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Where You Give Credit
Bibliographies, footnotes and parentheticals
You give credit in two ways: within the paper in footnotes or parentheticals and at the end of a paper in the bibliography.
- DEFINITION: A list of sources used in a research paper.
It is composed of a list of citations. Citations include the author, when listed on the work, the title, and the publication information of a work. The bibliography usually appears at the end of a research paper. Depending on the style used, it may be called bibliography, references, works cited, or other terms.
WANT TO SEE some citations?
> Unit 4 > A Primer on Databases and Catalogs
> Unit 5 > The Great GALILEO
Footnotes and parentheticals
Most styles use either footnotes, endnotes, or parentheticals. Footnotes are placed at the bottom of a page, and endnotes are placed on a separate page at the end of the paper. Most word processors will do these for you automatically.
A parenthetical is a brief reference in parentheses at the end of a sentence referring the reader to a full citation in the bibliography. The name 'parentheticals' comes from the fact that this type of citation is enclosed in brackets which is another word for 'parentheses'.
Both footnotes and parenthicals are ways in which the researcher gives credit within a research paper. For more information on footnotes and parentheticals, refer to a style manual.
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One basic element of publication ethics requires that an author give proper credit to those who contributed to the research. There are two ways to violate this guideline: not giving enough credit and giving too much credit.
Too Little Credit
Researchers are often accused of claiming more credit than they deserve for a notable research result. Claiming a breakthrough without acknowledging previous work leading up to it is quite common in the history of science and has led to some famous controversies over priority. In fact, Antoine Lavoisier may not have been the “Father of Chemistry” so much as the gifted pupil of several other researchers. He definitely built on earlier work in his field but had a way of writing his results that implied, without quite saying so, that he had come up with all the ideas on his own. If deliberate, this was unethical.
Isaac Newton, though he modestly spoke of standing on the shoulders of giants, was not always so generous to living rivals. If he didn’t like a certain researcher, he wouldn’t cite him in an article any more than was absolutely necessary. This is unethical but is fairly common practice among researchers even today.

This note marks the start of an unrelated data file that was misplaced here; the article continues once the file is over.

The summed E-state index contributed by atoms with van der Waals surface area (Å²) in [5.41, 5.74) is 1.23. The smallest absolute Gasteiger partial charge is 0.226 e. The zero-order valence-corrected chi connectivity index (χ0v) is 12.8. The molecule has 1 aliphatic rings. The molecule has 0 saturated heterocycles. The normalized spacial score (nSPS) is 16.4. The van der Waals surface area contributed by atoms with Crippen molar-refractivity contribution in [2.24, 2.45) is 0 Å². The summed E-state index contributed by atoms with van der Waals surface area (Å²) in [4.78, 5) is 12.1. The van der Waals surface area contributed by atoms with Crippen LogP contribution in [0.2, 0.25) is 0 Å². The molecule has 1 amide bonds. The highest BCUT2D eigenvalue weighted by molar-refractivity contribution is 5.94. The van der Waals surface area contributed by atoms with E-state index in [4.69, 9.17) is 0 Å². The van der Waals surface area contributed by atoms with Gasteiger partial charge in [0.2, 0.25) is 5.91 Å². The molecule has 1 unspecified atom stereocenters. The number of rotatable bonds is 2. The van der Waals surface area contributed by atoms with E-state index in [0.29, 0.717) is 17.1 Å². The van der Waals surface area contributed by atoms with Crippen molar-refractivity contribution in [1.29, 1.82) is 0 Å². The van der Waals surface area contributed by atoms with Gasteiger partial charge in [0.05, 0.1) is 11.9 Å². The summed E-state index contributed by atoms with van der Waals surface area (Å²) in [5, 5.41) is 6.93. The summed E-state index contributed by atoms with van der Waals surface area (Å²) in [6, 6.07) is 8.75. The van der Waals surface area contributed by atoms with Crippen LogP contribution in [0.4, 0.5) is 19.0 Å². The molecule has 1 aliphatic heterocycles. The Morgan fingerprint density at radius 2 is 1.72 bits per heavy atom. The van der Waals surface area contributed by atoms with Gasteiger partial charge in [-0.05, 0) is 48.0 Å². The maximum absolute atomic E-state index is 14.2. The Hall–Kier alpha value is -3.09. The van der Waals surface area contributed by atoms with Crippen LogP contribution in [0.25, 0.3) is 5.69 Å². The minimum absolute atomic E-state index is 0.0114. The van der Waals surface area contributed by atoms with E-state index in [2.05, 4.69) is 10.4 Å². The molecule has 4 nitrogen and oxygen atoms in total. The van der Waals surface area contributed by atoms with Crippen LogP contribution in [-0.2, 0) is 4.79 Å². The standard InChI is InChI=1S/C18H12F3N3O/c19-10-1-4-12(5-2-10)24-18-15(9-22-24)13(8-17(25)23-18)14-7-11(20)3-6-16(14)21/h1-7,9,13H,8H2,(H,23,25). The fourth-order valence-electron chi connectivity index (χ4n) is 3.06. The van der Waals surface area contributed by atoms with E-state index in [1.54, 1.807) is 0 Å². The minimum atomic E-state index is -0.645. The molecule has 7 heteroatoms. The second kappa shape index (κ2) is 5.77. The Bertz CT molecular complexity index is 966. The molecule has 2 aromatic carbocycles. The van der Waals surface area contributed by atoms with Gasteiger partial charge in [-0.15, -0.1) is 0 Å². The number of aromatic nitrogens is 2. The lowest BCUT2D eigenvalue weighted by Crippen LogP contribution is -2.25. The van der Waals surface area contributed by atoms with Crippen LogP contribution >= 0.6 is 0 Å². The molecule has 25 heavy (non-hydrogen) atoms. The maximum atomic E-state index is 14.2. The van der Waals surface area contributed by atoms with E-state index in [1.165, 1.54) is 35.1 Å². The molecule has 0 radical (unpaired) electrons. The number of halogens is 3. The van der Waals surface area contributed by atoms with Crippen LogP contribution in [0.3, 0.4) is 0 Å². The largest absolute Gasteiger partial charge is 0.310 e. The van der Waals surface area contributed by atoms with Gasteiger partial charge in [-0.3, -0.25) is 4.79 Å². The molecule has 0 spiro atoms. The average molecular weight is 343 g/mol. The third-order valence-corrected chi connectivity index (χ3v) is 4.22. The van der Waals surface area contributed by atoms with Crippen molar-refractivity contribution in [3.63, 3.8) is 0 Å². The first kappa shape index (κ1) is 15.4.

Too Much Credit
Giving unjustified credit is just as unethical as denying credit although it rarely provokes the affected party in the same way. Giving copious but unnecessary citations to a colleague (“courtesy citations”) is one example. Including a colleague as a coauthor when he had contributed nothing to the content of the paper is more egregious, especially if the colleague happens to be a superior. This sort of author padding was said to be common practice in the Soviet Union. “Their equivalent of the chairman of the department gets his name on every paper in the department,” a friend informed me. Different customs and cultural factors make this a grey area.
How much autonomy do the individual researchers have and how does the chairman actually involve himself in the work? When does an acknowledgement of “helpful discussions” transition to a co-authorship? A flagrant example of unjustified credit occurred in 1948 when grad student Ralph Alpher and his adviser George Gamow prepared a paper on “The Origin of Chemical Elements,” arguing that the Big Bang would have created all the elements found in the early universe. Before sending it off to Physical Review, Gamow added the name of his friend Hans Bethe as coauthor. His justification for doing this was nothing more than “It seemed unfair to the Greek alphabet to have the article signed by Alpher and Gamow only.” Get it? Alpha, beta, gamma—A, B, C. Bethe was amused. Not Alpher. He thought that having two well known physicists listed as coauthors on the paper would minimize his contribution. As much as I like a good joke in science, I have to agree.
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